I won’t stop until I get there.

“If you want to do something, then just get on and do it. Don’t put it off, because you never know when it’ll be too late.” This simple, but clear maxim is the life philosophy of Toni Wutte from Niederndorf near St. Margareten in the Rosental Valley. With this attitude he set off on the Alpe-Adria-Trail – from the foot of Mt. Grossglockner to the Adriatic coast and through the three central countries of the Alps-Adriatic area, Austria, Slovenia and Italy. The alpe-adria-trail.com website divides the trail into a total of 37 stages. Toni Wutte hiked them all in 19 days.

He is used to physical activity as a forestry worker, mountain runner and cross-country skier. He is a member of the Austrian veteran national cross-country ski team. At the 2016 World Championships in the Finnish town of Vuokatti he missed winning the 32km bronze medal in the 55-60 age category by just 1.3 seconds. Bojan Wakounig interviewed Toni Wutte for the September 2nd 2016 issue of Novice magazine. Read the whole interview here:

The Alpe-Adria-Trail is advertised as “Hiking in the Garden of Eden”.
Did you discover paradise?

Toni Wutte: You can discover everything. Dense spruce forests and deep valleys, wonderful views, seas of flowers, gardens. Particularly in Upper Carinthia the farmhouses have especially beautifully cultivated gardens. If you drive past in a car, you miss all this. And some gorges only reveal their charm when you hike through them on foot. You see the farmers working on the steep slopes, which they have to mow. Most people in our area have given up this work, because they seem to prefer working in the surrounding factories or in Klagenfurt. In other places they have stayed and do their work rather than having to move away. In the Möll Valley the slopes are well mowed. It can also be seen in Slovenia. Once you get to Goriška Brda, you really feel the change-over to a wine growing area.

Walking as a way of travelling is probably the best way to get to know the people who live along the way, or are walking the trail themselves.

I met many people from all over Europe, including many young women. Most hike a few stages, but not the whole trail in one go. Of course, you make contact. Once a farmer even invited me to chop wood for him, because I told him I was a forester. I was also asked to help with the hay-making, because I’m a farmer myself and know how to use a scythe.

Why did you actually set off alone?

At first I looked for people to hike with, but nobody had time. Then I remembered Reinhold Messner’s words: You can only walk alone. Everything else is walking in front of or behind someone.

You are very athletic. Would you also have been able to attempt the whole trail if you had been less physically prepared?

I would have needed longer, because the daily stages would have been shorter. 35 to 40 kilometres are no problem for me, because I work in the forest all day long. Still, you should be reasonably fit, you have to carry at least 10 kg of luggage on your back. It is also not unusual to climb more than a thousand metres in altitude a day. If you hike two stages a day, then you are up to two thousand metres. Most of the trail is on forest and gravel roads and paths. But a hike like this is worth it for everyone. You never know beforehand whether you will manage the whole thing, you have to just give it a go. On the times it got a bit more difficult, I saw it as a sport – with the attitude that I won’t stop until I get there.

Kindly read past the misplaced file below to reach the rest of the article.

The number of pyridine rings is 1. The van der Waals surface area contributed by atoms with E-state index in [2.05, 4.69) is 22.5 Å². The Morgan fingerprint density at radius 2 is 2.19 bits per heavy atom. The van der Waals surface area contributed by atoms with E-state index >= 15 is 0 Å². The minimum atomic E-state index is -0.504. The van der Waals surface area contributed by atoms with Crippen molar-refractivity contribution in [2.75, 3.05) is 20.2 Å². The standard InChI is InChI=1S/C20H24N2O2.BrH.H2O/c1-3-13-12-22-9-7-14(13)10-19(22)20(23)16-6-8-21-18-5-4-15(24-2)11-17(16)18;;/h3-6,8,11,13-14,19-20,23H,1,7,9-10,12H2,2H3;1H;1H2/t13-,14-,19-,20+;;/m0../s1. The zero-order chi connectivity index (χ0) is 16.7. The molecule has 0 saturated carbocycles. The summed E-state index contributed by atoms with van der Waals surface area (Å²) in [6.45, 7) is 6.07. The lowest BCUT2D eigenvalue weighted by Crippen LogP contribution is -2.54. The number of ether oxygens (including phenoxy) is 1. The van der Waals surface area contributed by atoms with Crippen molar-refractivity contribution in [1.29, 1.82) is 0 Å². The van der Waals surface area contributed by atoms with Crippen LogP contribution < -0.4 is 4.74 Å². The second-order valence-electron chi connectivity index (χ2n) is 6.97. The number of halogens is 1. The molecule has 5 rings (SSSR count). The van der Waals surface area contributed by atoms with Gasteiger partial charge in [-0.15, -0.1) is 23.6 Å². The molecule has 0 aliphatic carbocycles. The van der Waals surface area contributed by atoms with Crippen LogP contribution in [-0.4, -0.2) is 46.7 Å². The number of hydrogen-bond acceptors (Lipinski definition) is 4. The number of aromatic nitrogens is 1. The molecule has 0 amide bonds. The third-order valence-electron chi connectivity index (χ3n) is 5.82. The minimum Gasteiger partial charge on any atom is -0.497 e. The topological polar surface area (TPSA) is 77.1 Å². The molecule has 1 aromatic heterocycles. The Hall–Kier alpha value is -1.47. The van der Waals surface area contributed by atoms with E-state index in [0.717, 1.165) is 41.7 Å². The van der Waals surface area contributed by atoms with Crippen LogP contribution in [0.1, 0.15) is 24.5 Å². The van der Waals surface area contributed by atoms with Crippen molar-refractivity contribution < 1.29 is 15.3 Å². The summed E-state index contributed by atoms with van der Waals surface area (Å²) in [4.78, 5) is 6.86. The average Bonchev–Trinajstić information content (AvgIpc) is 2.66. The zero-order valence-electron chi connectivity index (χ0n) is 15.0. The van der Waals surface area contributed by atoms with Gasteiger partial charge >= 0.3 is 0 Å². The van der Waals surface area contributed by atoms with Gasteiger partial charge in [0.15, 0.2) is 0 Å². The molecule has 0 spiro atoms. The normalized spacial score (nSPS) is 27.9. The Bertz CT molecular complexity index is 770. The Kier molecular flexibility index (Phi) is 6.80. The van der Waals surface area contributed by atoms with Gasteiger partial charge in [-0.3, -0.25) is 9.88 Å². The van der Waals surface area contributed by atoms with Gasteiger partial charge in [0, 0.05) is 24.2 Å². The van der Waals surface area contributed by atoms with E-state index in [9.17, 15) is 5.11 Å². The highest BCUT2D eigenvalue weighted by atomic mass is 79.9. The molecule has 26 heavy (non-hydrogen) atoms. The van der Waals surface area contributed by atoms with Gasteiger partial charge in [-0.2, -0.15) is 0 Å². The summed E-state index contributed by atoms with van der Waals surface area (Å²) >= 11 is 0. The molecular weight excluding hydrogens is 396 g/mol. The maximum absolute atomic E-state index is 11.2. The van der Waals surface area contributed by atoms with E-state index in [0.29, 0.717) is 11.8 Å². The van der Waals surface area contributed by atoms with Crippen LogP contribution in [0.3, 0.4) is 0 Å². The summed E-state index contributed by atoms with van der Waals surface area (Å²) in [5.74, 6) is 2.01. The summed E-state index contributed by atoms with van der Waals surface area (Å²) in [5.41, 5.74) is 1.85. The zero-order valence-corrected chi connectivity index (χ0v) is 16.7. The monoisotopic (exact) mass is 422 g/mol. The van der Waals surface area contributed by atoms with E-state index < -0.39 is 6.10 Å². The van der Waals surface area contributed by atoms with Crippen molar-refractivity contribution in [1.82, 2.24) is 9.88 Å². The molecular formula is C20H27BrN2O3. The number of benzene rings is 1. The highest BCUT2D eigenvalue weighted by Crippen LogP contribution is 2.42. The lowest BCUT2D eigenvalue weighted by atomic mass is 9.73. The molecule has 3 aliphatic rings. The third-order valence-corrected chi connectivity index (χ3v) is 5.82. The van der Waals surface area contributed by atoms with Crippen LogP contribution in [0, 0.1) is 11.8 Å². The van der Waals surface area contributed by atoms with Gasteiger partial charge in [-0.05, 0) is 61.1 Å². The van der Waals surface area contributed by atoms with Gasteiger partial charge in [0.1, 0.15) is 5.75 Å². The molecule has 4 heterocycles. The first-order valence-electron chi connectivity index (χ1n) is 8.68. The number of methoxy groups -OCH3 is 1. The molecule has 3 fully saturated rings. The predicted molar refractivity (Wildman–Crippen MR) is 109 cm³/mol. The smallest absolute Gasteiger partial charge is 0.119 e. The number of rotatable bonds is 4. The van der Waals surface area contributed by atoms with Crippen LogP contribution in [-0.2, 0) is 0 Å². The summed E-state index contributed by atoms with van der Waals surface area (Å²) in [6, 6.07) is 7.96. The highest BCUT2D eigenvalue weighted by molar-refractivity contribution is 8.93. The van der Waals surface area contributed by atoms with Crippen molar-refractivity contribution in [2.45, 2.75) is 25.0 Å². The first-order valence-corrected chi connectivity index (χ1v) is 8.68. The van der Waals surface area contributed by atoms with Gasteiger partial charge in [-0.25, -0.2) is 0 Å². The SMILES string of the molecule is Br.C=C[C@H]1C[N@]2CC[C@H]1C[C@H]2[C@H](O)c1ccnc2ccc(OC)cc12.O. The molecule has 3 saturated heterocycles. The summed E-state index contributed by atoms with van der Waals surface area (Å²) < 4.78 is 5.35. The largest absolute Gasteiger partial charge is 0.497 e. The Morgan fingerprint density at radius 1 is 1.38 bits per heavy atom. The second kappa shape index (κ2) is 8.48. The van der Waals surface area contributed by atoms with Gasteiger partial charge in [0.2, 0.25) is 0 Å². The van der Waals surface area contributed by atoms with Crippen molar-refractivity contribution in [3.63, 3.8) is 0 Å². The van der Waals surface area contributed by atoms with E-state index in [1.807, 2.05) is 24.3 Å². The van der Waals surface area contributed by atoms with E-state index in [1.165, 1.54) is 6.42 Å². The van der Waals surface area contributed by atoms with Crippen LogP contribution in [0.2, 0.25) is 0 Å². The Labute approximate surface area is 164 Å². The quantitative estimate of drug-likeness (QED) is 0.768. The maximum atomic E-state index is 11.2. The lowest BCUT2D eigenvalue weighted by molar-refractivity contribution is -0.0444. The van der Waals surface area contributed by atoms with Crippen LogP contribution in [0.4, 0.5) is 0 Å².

Where did you sleep?

At farmhouses, in guesthouses and in hotels, wherever there was accommodation to be had. If there wasn’t room, I had to look elsewhere. In Tolmin I had to walk an extra 5 kilometres, because there was a Heavy Metal Festival there at the end of July. Each night cost between 25 and 45 euros, and with all the other costs you can reckon on about 70 to 80 euros a day, if you want to eat and drink well too. That’s why I didn’t lose weight, there’s a reason it’s called walking in the Garden of Eden! It’s good to eat what’s typical of the individual regions, by the way.

Even though you were all on your own, you did have support.

Twice my wife Marta brought me clean clothes, otherwise I was alone.

How did you find the orientation and signposting?

Usually I orientate myself by the sun and don’t often look at a hiking map. At Lipica on the Karst, though, I got completely lost. It wasn’t my mistake, somebody had turned the signpost around, so that it pointed in the other direction. I walked five kilometres in the wrong direction. Every now and then I missed the path a little, because it is easy to overlook something, but that was never a problem. All in all, the trail is well marked, so that you can’t get lost. And if you do, you quickly find your way back.

What is essential on a hike like this?

The shoes are very important. They shouldn’t be mountaineering boots, rather trekking shoes. And they should be worn in. A wind-cheater and an umbrella are also essential, because in summer a rain shower can come upon you quickly. You can buy food and drinks in the shops along the way, I drank water directly from mountain springs. I never carried more than one and a half litres of water with me.

What did you take with you from the trail, what did it give you?

I saw lots that I will never see again. I got to know regions that I hadn’t known before, such as Goriška Brda. It would be interesting to hike the trail again in the other direction, from the sea up to the mountains. And in spring, when everything is in blossom.

Explore all stages!